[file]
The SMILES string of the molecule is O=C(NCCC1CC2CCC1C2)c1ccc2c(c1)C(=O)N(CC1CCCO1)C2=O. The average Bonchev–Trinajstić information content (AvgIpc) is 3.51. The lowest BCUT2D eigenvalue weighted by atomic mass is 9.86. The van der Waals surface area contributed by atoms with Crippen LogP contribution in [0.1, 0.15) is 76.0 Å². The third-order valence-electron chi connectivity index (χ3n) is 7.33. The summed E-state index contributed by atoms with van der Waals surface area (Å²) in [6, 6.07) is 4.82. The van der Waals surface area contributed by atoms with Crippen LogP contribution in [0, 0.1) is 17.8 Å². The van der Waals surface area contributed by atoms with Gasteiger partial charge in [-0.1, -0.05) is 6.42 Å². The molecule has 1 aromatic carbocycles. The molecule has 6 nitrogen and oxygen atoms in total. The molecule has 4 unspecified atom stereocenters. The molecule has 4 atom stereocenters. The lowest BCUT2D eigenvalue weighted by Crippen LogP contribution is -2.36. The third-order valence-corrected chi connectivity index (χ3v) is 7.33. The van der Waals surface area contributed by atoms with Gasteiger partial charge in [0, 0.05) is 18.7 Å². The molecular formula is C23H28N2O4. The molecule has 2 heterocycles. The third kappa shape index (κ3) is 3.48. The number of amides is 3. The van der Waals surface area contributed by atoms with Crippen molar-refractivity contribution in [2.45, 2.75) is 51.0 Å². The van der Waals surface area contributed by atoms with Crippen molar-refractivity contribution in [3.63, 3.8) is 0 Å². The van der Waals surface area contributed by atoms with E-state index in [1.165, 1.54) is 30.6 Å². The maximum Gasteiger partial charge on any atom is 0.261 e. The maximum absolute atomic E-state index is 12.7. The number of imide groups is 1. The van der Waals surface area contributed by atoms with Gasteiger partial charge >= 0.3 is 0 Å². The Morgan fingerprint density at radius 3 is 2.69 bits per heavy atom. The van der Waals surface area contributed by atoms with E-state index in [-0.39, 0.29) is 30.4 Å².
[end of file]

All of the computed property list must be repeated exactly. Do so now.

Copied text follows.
The SMILES string of the molecule is O=C(NCCC1CC2CCC1C2)c1ccc2c(c1)C(=O)N(CC1CCCO1)C2=O. The average Bonchev–Trinajstić information content (AvgIpc) is 3.51. The lowest BCUT2D eigenvalue weighted by atomic mass is 9.86. The van der Waals surface area contributed by atoms with Crippen LogP contribution in [0.1, 0.15) is 76.0 Å². The third-order valence-electron chi connectivity index (χ3n) is 7.33. The summed E-state index contributed by atoms with van der Waals surface area (Å²) in [6, 6.07) is 4.82. The van der Waals surface area contributed by atoms with Crippen LogP contribution in [0, 0.1) is 17.8 Å². The van der Waals surface area contributed by atoms with Gasteiger partial charge in [-0.1, -0.05) is 6.42 Å². The molecule has 1 aromatic carbocycles. The molecule has 6 nitrogen and oxygen atoms in total. The molecule has 4 unspecified atom stereocenters. The molecule has 4 atom stereocenters. The lowest BCUT2D eigenvalue weighted by Crippen LogP contribution is -2.36. The third-order valence-corrected chi connectivity index (χ3v) is 7.33. The van der Waals surface area contributed by atoms with Gasteiger partial charge in [0, 0.05) is 18.7 Å². The molecular formula is C23H28N2O4. The molecule has 2 heterocycles. The third kappa shape index (κ3) is 3.48. The number of amides is 3. The van der Waals surface area contributed by atoms with Crippen molar-refractivity contribution in [2.45, 2.75) is 51.0 Å². The van der Waals surface area contributed by atoms with Crippen molar-refractivity contribution in [3.63, 3.8) is 0 Å². The van der Waals surface area contributed by atoms with E-state index in [1.165, 1.54) is 30.6 Å². The maximum Gasteiger partial charge on any atom is 0.261 e. The maximum absolute atomic E-state index is 12.7. The number of imide groups is 1. The van der Waals surface area contributed by atoms with Gasteiger partial charge >= 0.3 is 0 Å². The Morgan fingerprint density at radius 3 is 2.69 bits per heavy atom. The van der Waals surface area contributed by atoms with E-state index in [-0.39, 0.29) is 30.4 Å².